Hmm, I’m really not looking at the rating points at this point, instead I am looking at whether or not I completed this game, which I did. Budgeting time is obviously the big issue for me, and if I am under 1800 and then go win some big money tournament somewhere at standard time-controls, then all the merrier. 😉

This endgame had winning chances but was objectively a draw if played well by both sides. I am going to play the board and not my opponent’s rating. The strongest players like Carlsen don’t seem to get upset over draws, but rather by losses. Also, I would like to increase my drawing percentage with the Black pieces.

I really didn’t do a great job of “completing” this game either, truth be told. I had 1 second left on my clock (5 second delay), when Daniel queens and seemingly takes 4 seconds to press down the plunger (which I surely thought was going to cost me the game), and then hovers his hand over the clock (with a piece in his hand) so that I have to put my hand under his just to press my own clock. When I queened I said “Draw!” and he shook my hand. His mother comes over later and “reads me the riot-act” for about 3 minutes that it was not yet a draw. I said to her that any king move he makes out of check, I will then take/trade his queen (and he was agreeing with me that the game was only going to last one more move). You’d think these no-brainer situations would be simple to explain! (BTW, I did still have the 1 second on my clock after the game). Oh, and his mom is also a chessplayer and plays in these tournaments – I have played her a few times and posted those games.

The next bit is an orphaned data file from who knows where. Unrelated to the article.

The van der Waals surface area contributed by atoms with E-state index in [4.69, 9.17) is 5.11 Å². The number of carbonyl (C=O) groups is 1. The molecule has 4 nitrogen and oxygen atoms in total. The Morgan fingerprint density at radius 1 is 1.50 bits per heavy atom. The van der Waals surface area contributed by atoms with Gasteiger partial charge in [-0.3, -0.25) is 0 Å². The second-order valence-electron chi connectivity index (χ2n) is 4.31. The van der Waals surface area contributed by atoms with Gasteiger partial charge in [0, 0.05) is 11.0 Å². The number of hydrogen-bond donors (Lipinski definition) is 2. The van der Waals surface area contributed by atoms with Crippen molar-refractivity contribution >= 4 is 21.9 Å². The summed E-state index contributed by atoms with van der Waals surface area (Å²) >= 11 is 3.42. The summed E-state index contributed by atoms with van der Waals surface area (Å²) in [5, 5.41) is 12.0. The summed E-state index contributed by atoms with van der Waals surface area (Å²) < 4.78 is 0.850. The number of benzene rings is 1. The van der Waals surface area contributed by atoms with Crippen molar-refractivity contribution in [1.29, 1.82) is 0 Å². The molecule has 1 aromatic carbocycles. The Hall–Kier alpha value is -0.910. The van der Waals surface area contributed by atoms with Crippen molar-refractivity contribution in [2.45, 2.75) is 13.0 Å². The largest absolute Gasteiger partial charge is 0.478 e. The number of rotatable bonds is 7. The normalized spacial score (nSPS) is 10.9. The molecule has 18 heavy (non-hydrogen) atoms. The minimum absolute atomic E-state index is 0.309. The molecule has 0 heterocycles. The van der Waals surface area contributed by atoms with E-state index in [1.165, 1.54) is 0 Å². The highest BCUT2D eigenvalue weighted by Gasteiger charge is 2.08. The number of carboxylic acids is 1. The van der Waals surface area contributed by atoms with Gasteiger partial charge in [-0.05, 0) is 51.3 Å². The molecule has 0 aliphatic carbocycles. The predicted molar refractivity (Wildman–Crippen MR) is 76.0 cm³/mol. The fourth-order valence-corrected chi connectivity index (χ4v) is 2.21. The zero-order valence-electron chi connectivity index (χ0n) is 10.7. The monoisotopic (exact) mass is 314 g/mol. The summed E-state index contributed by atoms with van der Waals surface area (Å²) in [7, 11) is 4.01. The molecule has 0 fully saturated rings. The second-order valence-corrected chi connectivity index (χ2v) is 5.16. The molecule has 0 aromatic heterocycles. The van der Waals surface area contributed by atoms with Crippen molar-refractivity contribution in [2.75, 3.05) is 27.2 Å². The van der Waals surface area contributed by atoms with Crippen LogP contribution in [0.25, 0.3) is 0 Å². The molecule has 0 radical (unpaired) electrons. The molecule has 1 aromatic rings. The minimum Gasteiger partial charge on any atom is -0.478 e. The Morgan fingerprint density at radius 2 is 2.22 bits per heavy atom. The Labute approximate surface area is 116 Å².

I should throw in that when I played James the day before that he accidentally pressed my clock during his turn (heat sensitive clock and I watched him rest his finger on it for a split second – I had left the table and was watching this from afar). I didn’t give him a hard-time about it, and he apologized, but looking back, I probably could have requested that two minutes be added to my clock if bitching about these things is going to be the rule. It’s amazing how particular things these things can be when people want to argue over results after the game.

Missing the Big Picture

…in time-pressure, of course.